Geithner Wants ‘Very Substantial’ Changes in Wall Street Compensation

May 22, 2009 10:40am

ABC News’ Matthew Jaffe and Rick Klein report: Treasury Secretary Tim Geithner said in an interviewing airing this weekend that he wants to see "very, very substantial change" in executive compensation practices on Wall Street, and said he will unveil the administration’s plan for reforms "within weeks."

"I don’t think we can go back to the way it was," Geithner said in an interview on Bloomberg TV’s "Political Capital with Al Hunt.” "That would not be responsible for us, not good for our financial system. So I think we’re going to need to see very, very substantial change in practice."

"We want to start the process of putting in place ‘say on pay’ type requirements and broader standards that supervisors look at to make sure that the incentive structures that compensation creates don’t overwhelm the checks and balances in the system again," he said.

Earlier this week Geithner had said the government should not set compensation caps, but rather put in place "broad constraints" that emphasize long-term incentives, not short-term ones, to prevent excessive risk-taking.

The administration’s compensation plan is only one of many upcoming changes, he noted.

"We’re going to probably propose substantial changes in the existing framework, because, again, our framework is designed for a different financial system a long time ago," Geithner said. "It has not kept pace with change. It’s too complex. There are too many regulators, and there are too many gaps in the system. So we’re likely to propose pretty significant changes across the board."

One reform the administration has called for is the establishment of a systemic risk regulator. A white paper on this issue, Geithner said, will be released "in the next several weeks.”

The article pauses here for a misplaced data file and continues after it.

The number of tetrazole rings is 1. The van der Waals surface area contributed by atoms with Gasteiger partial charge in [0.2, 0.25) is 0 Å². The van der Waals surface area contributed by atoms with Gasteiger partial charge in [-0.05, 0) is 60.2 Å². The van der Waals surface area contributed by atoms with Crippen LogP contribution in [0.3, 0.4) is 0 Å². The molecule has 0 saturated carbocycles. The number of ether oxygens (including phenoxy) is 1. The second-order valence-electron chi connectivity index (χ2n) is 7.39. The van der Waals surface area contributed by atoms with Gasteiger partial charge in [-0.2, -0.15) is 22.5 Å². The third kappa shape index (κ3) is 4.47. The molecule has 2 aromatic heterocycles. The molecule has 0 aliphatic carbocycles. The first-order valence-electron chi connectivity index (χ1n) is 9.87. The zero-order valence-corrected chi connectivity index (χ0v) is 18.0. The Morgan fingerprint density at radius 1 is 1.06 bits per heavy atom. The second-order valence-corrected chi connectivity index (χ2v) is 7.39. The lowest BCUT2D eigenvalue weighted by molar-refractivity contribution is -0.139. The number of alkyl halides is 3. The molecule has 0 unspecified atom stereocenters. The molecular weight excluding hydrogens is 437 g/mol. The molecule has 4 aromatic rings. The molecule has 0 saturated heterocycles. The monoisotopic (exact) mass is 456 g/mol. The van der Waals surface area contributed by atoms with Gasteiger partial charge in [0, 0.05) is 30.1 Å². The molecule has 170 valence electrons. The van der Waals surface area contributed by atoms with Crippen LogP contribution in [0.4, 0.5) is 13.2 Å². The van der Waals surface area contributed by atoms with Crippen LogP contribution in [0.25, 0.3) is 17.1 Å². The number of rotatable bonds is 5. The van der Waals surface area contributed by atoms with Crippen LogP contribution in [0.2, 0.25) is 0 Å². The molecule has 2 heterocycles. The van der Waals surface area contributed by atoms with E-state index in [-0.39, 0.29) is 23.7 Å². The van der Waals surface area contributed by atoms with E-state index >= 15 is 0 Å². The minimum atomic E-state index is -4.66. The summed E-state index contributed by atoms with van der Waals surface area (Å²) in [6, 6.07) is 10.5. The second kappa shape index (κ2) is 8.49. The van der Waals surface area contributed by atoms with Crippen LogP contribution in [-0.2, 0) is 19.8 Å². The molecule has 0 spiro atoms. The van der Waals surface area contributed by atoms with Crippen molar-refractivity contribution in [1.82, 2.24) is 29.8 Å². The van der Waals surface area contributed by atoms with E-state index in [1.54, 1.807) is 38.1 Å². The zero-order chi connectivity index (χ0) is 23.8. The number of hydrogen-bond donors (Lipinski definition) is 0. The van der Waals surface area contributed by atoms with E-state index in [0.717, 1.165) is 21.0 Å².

In the interview with Hunt, Geithner also expressed concern about big banks repaying TARP funds too quickly and then coming back to the government for more help in the future. 

"I think that’s a real concern, but I think we’re going to be very careful to make sure that we reduce the incentives for that to happen," the Treasury chief said.

A number of major banks, such as JP Morgan Chase, Goldman Sachs, and Morgan Stanley, have all reportedly applied to pay back the TARP money. But Geithner noted that financial institutions can only pay back the money if they meet certain requirements.

"We’re saying, in order to repay, it’s important you really have a lot of capital above what you need, but also that you demonstrate that you can go issue unguaranteed debt in the markets today on a substantial scale, because we want to see proof that the market is going to judge you strong enough to do that on your own. And those are important conditions."

However, Geithner cautioned that the government could not require these banks to boost lending.

"It’s very hard for the government of the United States to force banks to lend," he said.

"Lots of countries have got themselves in deep trouble with policies that force their banks to lend," he added. "That’s likely to lead to a weaker, less efficient banking system, less efficient economy. What I think we need to do is make sure they have the capacity to lend."

In the interview, Geithner was asked about Republican claims that the Obama administration was leading the country towards socialism, claims he vigorously refuted.

"I think it’s the least plausible charge anybody could say about what this president is trying to do in terms of policy," he stated. "I mean, I think if you look at the range of things he’s proposed and he’s started putting in place, there is a deep appreciation and recognition that we need the markets to work, that growth and productivity depends on the markets working."

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